As you are reading this, there are children in America who don't know if they will eat today. How is this possible when America has so many available resources? Are we really using what have to the fullest advantage? Urban gardens are known for reducing hunger. What if we took it a step further and required all schools to have them? Can school garden farms reduce childhood hunger?
Childhood Hunger in America
According to FeedingAmerica.org, 16.7 million American children faced hunger issues in 2008. In a country as abundant as this, why should this be an issue? Rearranging priorities may help. What if schools were required to have garden farms that provided nutrition for the entire neighborhood? This would be a simple program to implement. In fact, there are already grants and other plans in place for those who wish to do so.
Why Create School Garden Farms?
School gardens can help teach kids about agriculture. Giving them a head start in important sustainability lessons may help increase the chance of their success later in life. Schools are often the center of their neighborhood. It's where many events and gatherings take place. The farming could be implemented into the curriculum.
At harvest time for each plant, the kids can divide the crops evenly, according to how many people need them. There will likely be plenty for their families, as well as others in the neighborhood. If various crops are planted according to season, there should be plenty of food year-round. When school is not in session, the garden can still be maintained. This will help make up for the lack of nutrition many people suffer from.
Can School Gardens Really Reduce Childhood Hunger in America?
According to UrbanHarvest.org, community gardens help reduce hunger. Following that pattern, wouldn't it make sense that a school garden could help reduce hunger in children? If the food was distributed evenly to all neighborhood families by default, people may not be so hesitant to take it. Sometimes people are in need, but are embarrassed to admit they need help. Some may not have adequate transportation to get to that help.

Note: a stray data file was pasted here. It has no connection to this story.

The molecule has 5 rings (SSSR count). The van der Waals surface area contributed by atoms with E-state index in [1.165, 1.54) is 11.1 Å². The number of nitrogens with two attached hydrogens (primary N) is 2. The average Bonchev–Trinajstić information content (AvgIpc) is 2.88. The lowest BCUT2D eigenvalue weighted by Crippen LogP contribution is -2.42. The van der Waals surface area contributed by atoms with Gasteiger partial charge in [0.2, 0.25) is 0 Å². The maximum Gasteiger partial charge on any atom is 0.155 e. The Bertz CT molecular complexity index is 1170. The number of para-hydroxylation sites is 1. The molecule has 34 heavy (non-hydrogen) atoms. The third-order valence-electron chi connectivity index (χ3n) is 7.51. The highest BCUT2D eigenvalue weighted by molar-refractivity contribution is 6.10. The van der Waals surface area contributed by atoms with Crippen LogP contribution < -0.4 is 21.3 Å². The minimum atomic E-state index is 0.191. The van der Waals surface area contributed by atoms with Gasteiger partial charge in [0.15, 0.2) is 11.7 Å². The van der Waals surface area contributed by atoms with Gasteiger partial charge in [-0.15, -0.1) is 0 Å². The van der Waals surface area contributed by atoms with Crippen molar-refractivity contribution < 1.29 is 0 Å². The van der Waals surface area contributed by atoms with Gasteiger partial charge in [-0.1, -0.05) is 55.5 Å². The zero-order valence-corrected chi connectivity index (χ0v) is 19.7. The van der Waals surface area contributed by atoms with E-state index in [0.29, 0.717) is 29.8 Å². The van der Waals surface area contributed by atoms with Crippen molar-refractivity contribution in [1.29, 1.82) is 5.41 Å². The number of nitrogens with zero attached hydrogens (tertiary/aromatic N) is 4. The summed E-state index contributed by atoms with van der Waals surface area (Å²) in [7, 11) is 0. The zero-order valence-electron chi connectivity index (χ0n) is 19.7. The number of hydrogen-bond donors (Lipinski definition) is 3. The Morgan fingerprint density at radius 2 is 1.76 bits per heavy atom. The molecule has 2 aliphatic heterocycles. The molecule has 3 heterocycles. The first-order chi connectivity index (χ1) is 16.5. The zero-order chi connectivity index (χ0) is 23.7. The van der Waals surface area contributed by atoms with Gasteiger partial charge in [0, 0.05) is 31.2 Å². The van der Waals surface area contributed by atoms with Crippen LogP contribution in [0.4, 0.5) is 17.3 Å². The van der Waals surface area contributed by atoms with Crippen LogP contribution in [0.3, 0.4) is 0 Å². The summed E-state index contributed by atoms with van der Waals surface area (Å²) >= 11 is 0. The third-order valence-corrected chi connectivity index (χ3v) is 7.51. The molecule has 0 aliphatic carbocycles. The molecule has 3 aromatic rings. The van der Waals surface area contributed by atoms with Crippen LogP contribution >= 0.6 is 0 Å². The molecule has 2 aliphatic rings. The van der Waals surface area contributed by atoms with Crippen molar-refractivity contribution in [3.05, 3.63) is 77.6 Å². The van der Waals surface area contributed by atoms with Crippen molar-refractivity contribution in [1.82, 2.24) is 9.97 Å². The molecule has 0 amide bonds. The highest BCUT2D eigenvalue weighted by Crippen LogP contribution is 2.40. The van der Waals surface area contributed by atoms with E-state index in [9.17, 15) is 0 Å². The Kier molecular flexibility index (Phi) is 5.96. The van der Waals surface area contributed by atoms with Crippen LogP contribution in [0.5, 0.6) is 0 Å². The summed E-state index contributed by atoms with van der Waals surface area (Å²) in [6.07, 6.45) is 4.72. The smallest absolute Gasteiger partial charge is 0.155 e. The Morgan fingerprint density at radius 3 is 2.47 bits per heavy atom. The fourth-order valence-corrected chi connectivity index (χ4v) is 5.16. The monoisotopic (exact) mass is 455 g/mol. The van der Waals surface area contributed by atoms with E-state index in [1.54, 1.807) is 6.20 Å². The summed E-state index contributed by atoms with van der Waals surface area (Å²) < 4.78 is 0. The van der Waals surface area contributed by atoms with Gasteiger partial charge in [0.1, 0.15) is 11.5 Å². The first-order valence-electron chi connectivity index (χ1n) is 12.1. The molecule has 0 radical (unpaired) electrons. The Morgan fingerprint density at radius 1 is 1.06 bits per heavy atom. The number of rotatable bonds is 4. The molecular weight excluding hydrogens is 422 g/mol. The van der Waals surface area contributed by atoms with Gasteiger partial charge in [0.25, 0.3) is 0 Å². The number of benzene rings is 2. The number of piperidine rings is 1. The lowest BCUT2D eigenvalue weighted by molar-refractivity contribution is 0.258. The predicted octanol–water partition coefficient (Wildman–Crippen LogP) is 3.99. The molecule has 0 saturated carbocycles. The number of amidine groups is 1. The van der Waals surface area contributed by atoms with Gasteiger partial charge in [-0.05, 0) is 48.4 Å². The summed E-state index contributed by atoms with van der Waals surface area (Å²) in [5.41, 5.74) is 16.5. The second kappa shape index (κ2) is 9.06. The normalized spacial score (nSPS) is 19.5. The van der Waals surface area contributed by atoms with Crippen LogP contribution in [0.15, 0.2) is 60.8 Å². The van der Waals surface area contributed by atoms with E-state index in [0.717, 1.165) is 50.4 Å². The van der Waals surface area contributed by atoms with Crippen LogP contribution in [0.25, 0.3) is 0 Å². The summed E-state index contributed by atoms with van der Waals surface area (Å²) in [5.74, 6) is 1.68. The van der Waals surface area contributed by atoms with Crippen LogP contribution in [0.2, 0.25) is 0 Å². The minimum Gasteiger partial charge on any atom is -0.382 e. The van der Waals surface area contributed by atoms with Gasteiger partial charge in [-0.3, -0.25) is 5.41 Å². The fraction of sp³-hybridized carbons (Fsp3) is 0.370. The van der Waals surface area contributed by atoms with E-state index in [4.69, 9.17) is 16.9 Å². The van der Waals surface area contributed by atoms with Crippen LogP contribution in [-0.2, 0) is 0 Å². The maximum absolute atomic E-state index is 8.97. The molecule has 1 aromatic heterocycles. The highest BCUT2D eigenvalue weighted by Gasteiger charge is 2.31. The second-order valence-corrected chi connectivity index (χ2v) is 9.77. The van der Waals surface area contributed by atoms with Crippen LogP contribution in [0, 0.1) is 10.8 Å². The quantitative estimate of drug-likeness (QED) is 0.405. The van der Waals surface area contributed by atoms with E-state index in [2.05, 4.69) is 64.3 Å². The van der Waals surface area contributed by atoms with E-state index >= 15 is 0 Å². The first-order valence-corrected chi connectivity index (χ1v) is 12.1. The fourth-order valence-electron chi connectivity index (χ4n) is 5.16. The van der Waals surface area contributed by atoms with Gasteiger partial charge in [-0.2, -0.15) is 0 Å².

By making the community garden a part of the school's curriculum and regular routine, it's possible that childhood hunger could be reduced significantly. Taking away the sometimes grueling application experience and other measures may make this option more desirable for some families. With this type of plan, no one needs to feel left out and no one needs to be put on the spot or labeled.
More on Hunger:
Feeding America Hunger and Poverty Statistics
Urban Harvest on Why Community Gardens are Valuable
Texas Agriculture Commissioner Todd Staples on Urban Gardens
*I originally published a version of this via Yahoo Contributor Network
by Linda St Cyr, Contributing Writer
"MORE THAN 50 MILLION AMERICANS STRUGGLE TO PUT FOOD ON THE TABLE."- Share Our Strength, Hunger Fact-Sheet
Santa is on his way but for many families getting food on their tables is as elusive as seeing Santa climbing down the chimney. Over 44 million homes are considered food insecure. These families rely on school lunches to provide their children with a meal, trips to the local food bank to get a meal on the table, and stretching every dollar for what it's worth. During school breaks the amount of children who go hungry increases because there is no food in the home.
Hunger hurts. Not just emotionally but physically and mentally. According to Share Our Strength, children who go hungry are more likely to become sick (headaches, stomachaches, ear infections), become hospitalized, risk obesity, face behavioral problems, lack focus in school, and struggle with learning.
The number of hungry during the holiday season is only increasing. Island Harvest (a food relief organization in Long Island) spokesman Donald Miller told CNN's Eatocracy about the increase, "Prior to the start of the holiday season – the benchmark would be the number of turkeys requested for Thanksgiving and Christmas and this year, it came in at an astounding 42,000, whereas last year the requests were for about 25,000. We've taken in around 12,000 so far, so we're really behind the eight ball."